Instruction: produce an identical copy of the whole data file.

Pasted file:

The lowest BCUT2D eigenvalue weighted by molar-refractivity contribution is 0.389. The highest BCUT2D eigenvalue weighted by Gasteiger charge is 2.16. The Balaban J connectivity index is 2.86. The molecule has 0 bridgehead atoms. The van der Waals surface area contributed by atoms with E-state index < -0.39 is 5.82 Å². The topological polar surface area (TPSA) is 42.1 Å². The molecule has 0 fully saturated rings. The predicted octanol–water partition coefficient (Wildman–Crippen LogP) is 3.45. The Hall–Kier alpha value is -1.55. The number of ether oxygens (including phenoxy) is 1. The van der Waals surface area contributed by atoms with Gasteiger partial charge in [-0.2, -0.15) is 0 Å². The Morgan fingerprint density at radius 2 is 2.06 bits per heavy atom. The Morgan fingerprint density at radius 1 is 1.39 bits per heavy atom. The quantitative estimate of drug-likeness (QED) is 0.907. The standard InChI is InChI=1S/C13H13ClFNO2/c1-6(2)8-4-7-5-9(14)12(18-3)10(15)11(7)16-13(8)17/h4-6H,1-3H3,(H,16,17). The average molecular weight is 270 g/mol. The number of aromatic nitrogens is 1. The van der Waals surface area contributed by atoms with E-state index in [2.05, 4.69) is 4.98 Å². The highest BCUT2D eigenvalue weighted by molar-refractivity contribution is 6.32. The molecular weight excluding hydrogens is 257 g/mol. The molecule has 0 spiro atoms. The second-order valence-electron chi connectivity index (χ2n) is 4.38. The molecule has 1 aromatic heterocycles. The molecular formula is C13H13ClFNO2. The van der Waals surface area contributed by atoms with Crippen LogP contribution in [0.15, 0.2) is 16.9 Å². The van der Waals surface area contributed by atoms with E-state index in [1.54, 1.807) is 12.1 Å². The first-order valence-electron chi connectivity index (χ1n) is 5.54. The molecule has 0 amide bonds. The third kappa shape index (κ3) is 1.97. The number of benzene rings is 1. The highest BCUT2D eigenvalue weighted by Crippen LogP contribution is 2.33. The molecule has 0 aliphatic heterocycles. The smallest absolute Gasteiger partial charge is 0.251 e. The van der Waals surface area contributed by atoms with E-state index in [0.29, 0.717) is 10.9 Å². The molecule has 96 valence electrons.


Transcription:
The lowest BCUT2D eigenvalue weighted by molar-refractivity contribution is 0.389. The highest BCUT2D eigenvalue weighted by Gasteiger charge is 2.16. The Balaban J connectivity index is 2.86. The molecule has 0 bridgehead atoms. The van der Waals surface area contributed by atoms with E-state index < -0.39 is 5.82 Å². The topological polar surface area (TPSA) is 42.1 Å². The molecule has 0 fully saturated rings. The predicted octanol–water partition coefficient (Wildman–Crippen LogP) is 3.45. The Hall–Kier alpha value is -1.55. The number of ether oxygens (including phenoxy) is 1. The van der Waals surface area contributed by atoms with Gasteiger partial charge in [-0.2, -0.15) is 0 Å². The Morgan fingerprint density at radius 2 is 2.06 bits per heavy atom. The Morgan fingerprint density at radius 1 is 1.39 bits per heavy atom. The quantitative estimate of drug-likeness (QED) is 0.907. The standard InChI is InChI=1S/C13H13ClFNO2/c1-6(2)8-4-7-5-9(14)12(18-3)10(15)11(7)16-13(8)17/h4-6H,1-3H3,(H,16,17). The average molecular weight is 270 g/mol. The number of aromatic nitrogens is 1. The van der Waals surface area contributed by atoms with E-state index in [2.05, 4.69) is 4.98 Å². The highest BCUT2D eigenvalue weighted by molar-refractivity contribution is 6.32. The molecular weight excluding hydrogens is 257 g/mol. The molecule has 0 spiro atoms. The second-order valence-electron chi connectivity index (χ2n) is 4.38. The molecule has 1 aromatic heterocycles. The molecular formula is C13H13ClFNO2. The van der Waals surface area contributed by atoms with Crippen LogP contribution in [0.15, 0.2) is 16.9 Å². The van der Waals surface area contributed by atoms with E-state index in [1.54, 1.807) is 12.1 Å². The first-order valence-electron chi connectivity index (χ1n) is 5.54. The molecule has 0 amide bonds. The third kappa shape index (κ3) is 1.97. The number of benzene rings is 1. The highest BCUT2D eigenvalue weighted by Crippen LogP contribution is 2.33. The molecule has 0 aliphatic heterocycles. The smallest absolute Gasteiger partial charge is 0.251 e. The van der Waals surface area contributed by atoms with E-state index in [0.29, 0.717) is 10.9 Å². The molecule has 96 valence electrons.